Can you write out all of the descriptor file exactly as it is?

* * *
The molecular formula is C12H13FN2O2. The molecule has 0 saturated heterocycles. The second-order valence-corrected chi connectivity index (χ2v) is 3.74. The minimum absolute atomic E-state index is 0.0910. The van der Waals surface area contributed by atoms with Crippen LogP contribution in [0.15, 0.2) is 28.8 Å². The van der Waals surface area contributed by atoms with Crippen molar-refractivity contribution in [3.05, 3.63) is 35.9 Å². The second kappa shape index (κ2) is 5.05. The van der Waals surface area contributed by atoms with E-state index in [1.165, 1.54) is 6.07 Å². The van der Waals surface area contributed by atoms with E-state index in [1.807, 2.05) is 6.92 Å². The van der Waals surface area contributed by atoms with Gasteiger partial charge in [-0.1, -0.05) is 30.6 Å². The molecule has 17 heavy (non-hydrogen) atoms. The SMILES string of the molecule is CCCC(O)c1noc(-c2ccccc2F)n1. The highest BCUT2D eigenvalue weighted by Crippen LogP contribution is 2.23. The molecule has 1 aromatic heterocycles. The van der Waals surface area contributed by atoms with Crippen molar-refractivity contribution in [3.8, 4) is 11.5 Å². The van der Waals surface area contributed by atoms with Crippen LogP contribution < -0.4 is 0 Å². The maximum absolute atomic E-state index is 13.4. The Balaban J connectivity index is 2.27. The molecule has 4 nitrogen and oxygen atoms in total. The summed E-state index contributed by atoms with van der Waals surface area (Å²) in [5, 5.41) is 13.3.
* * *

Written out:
The molecular formula is C12H13FN2O2. The molecule has 0 saturated heterocycles. The second-order valence-corrected chi connectivity index (χ2v) is 3.74. The minimum absolute atomic E-state index is 0.0910. The van der Waals surface area contributed by atoms with Crippen LogP contribution in [0.15, 0.2) is 28.8 Å². The van der Waals surface area contributed by atoms with Crippen molar-refractivity contribution in [3.05, 3.63) is 35.9 Å². The second kappa shape index (κ2) is 5.05. The van der Waals surface area contributed by atoms with E-state index in [1.165, 1.54) is 6.07 Å². The van der Waals surface area contributed by atoms with E-state index in [1.807, 2.05) is 6.92 Å². The van der Waals surface area contributed by atoms with Gasteiger partial charge in [-0.1, -0.05) is 30.6 Å². The molecule has 17 heavy (non-hydrogen) atoms. The SMILES string of the molecule is CCCC(O)c1noc(-c2ccccc2F)n1. The highest BCUT2D eigenvalue weighted by Crippen LogP contribution is 2.23. The molecule has 1 aromatic heterocycles. The van der Waals surface area contributed by atoms with Crippen molar-refractivity contribution in [3.8, 4) is 11.5 Å². The van der Waals surface area contributed by atoms with Crippen LogP contribution < -0.4 is 0 Å². The maximum absolute atomic E-state index is 13.4. The Balaban J connectivity index is 2.27. The molecule has 4 nitrogen and oxygen atoms in total. The summed E-state index contributed by atoms with van der Waals surface area (Å²) in [5, 5.41) is 13.3.